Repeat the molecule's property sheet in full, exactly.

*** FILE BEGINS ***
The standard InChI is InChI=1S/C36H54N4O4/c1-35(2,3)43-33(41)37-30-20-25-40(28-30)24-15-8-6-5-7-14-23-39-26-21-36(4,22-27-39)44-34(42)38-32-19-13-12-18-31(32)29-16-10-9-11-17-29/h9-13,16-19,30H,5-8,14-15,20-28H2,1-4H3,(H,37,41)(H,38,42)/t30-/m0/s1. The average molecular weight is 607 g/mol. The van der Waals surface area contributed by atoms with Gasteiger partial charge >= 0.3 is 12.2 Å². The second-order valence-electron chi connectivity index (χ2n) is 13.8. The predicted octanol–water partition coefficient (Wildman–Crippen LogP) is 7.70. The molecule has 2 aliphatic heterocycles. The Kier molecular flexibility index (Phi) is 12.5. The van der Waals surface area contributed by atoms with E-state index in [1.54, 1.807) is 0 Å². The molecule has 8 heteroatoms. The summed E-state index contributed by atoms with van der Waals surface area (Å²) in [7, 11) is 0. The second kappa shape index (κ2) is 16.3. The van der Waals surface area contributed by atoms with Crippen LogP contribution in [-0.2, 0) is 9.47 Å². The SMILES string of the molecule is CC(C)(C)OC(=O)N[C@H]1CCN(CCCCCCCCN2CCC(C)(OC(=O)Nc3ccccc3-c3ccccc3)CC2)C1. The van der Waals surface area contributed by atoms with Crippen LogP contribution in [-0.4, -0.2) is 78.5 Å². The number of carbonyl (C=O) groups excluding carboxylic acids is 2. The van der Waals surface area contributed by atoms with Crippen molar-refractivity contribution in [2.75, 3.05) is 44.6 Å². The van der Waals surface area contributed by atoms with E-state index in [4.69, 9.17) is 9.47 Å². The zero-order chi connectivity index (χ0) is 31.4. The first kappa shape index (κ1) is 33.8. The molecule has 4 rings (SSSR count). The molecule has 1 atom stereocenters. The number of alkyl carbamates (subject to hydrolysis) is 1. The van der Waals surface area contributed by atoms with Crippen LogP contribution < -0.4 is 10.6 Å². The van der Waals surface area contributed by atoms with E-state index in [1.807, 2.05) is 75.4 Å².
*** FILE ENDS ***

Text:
The standard InChI is InChI=1S/C36H54N4O4/c1-35(2,3)43-33(41)37-30-20-25-40(28-30)24-15-8-6-5-7-14-23-39-26-21-36(4,22-27-39)44-34(42)38-32-19-13-12-18-31(32)29-16-10-9-11-17-29/h9-13,16-19,30H,5-8,14-15,20-28H2,1-4H3,(H,37,41)(H,38,42)/t30-/m0/s1. The average molecular weight is 607 g/mol. The van der Waals surface area contributed by atoms with Gasteiger partial charge >= 0.3 is 12.2 Å². The second-order valence-electron chi connectivity index (χ2n) is 13.8. The predicted octanol–water partition coefficient (Wildman–Crippen LogP) is 7.70. The molecule has 2 aliphatic heterocycles. The Kier molecular flexibility index (Phi) is 12.5. The van der Waals surface area contributed by atoms with E-state index in [1.54, 1.807) is 0 Å². The molecule has 8 heteroatoms. The summed E-state index contributed by atoms with van der Waals surface area (Å²) in [7, 11) is 0. The second kappa shape index (κ2) is 16.3. The van der Waals surface area contributed by atoms with Crippen LogP contribution in [-0.2, 0) is 9.47 Å². The SMILES string of the molecule is CC(C)(C)OC(=O)N[C@H]1CCN(CCCCCCCCN2CCC(C)(OC(=O)Nc3ccccc3-c3ccccc3)CC2)C1. The van der Waals surface area contributed by atoms with Crippen LogP contribution in [-0.4, -0.2) is 78.5 Å². The number of carbonyl (C=O) groups excluding carboxylic acids is 2. The van der Waals surface area contributed by atoms with Crippen molar-refractivity contribution in [2.75, 3.05) is 44.6 Å². The van der Waals surface area contributed by atoms with E-state index in [4.69, 9.17) is 9.47 Å². The zero-order chi connectivity index (χ0) is 31.4. The first kappa shape index (κ1) is 33.8. The molecule has 4 rings (SSSR count). The molecule has 1 atom stereocenters. The number of alkyl carbamates (subject to hydrolysis) is 1. The van der Waals surface area contributed by atoms with Crippen LogP contribution < -0.4 is 10.6 Å². The van der Waals surface area contributed by atoms with E-state index in [1.807, 2.05) is 75.4 Å².